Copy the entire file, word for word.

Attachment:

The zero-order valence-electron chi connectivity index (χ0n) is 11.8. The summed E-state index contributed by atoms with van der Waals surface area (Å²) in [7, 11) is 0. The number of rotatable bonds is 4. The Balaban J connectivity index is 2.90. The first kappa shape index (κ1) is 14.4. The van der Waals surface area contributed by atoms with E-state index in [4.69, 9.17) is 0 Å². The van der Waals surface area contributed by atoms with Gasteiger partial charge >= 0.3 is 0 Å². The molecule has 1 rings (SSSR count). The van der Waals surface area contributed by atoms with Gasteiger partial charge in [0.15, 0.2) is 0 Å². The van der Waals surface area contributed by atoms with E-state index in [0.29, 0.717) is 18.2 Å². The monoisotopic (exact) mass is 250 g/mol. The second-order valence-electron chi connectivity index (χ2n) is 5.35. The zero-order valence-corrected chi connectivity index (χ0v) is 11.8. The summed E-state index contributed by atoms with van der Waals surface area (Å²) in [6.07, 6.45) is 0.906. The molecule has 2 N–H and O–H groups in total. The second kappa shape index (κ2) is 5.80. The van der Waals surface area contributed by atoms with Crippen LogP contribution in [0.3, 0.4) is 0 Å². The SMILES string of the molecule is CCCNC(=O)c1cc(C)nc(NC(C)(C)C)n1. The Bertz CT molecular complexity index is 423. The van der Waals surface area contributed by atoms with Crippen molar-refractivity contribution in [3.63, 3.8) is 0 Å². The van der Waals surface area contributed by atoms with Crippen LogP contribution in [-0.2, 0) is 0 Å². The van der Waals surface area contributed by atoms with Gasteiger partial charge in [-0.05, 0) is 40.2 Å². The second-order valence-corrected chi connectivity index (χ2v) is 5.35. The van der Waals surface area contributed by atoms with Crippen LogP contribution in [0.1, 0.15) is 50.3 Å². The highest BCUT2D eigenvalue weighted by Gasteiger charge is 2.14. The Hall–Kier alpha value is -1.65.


The zero-order valence-electron chi connectivity index (χ0n) is 11.8. The summed E-state index contributed by atoms with van der Waals surface area (Å²) in [7, 11) is 0. The number of rotatable bonds is 4. The Balaban J connectivity index is 2.90. The first kappa shape index (κ1) is 14.4. The van der Waals surface area contributed by atoms with E-state index in [4.69, 9.17) is 0 Å². The van der Waals surface area contributed by atoms with Gasteiger partial charge >= 0.3 is 0 Å². The molecule has 1 rings (SSSR count). The van der Waals surface area contributed by atoms with Gasteiger partial charge in [0.15, 0.2) is 0 Å². The van der Waals surface area contributed by atoms with E-state index in [0.29, 0.717) is 18.2 Å². The monoisotopic (exact) mass is 250 g/mol. The second-order valence-electron chi connectivity index (χ2n) is 5.35. The zero-order valence-corrected chi connectivity index (χ0v) is 11.8. The summed E-state index contributed by atoms with van der Waals surface area (Å²) in [6.07, 6.45) is 0.906. The molecule has 2 N–H and O–H groups in total. The second kappa shape index (κ2) is 5.80. The van der Waals surface area contributed by atoms with Crippen LogP contribution in [0.3, 0.4) is 0 Å². The SMILES string of the molecule is CCCNC(=O)c1cc(C)nc(NC(C)(C)C)n1. The Bertz CT molecular complexity index is 423. The van der Waals surface area contributed by atoms with Crippen molar-refractivity contribution in [3.63, 3.8) is 0 Å². The van der Waals surface area contributed by atoms with Crippen LogP contribution in [-0.2, 0) is 0 Å². The van der Waals surface area contributed by atoms with Gasteiger partial charge in [-0.05, 0) is 40.2 Å². The second-order valence-corrected chi connectivity index (χ2v) is 5.35. The van der Waals surface area contributed by atoms with Crippen LogP contribution in [0.1, 0.15) is 50.3 Å². The highest BCUT2D eigenvalue weighted by Gasteiger charge is 2.14. The Hall–Kier alpha value is -1.65.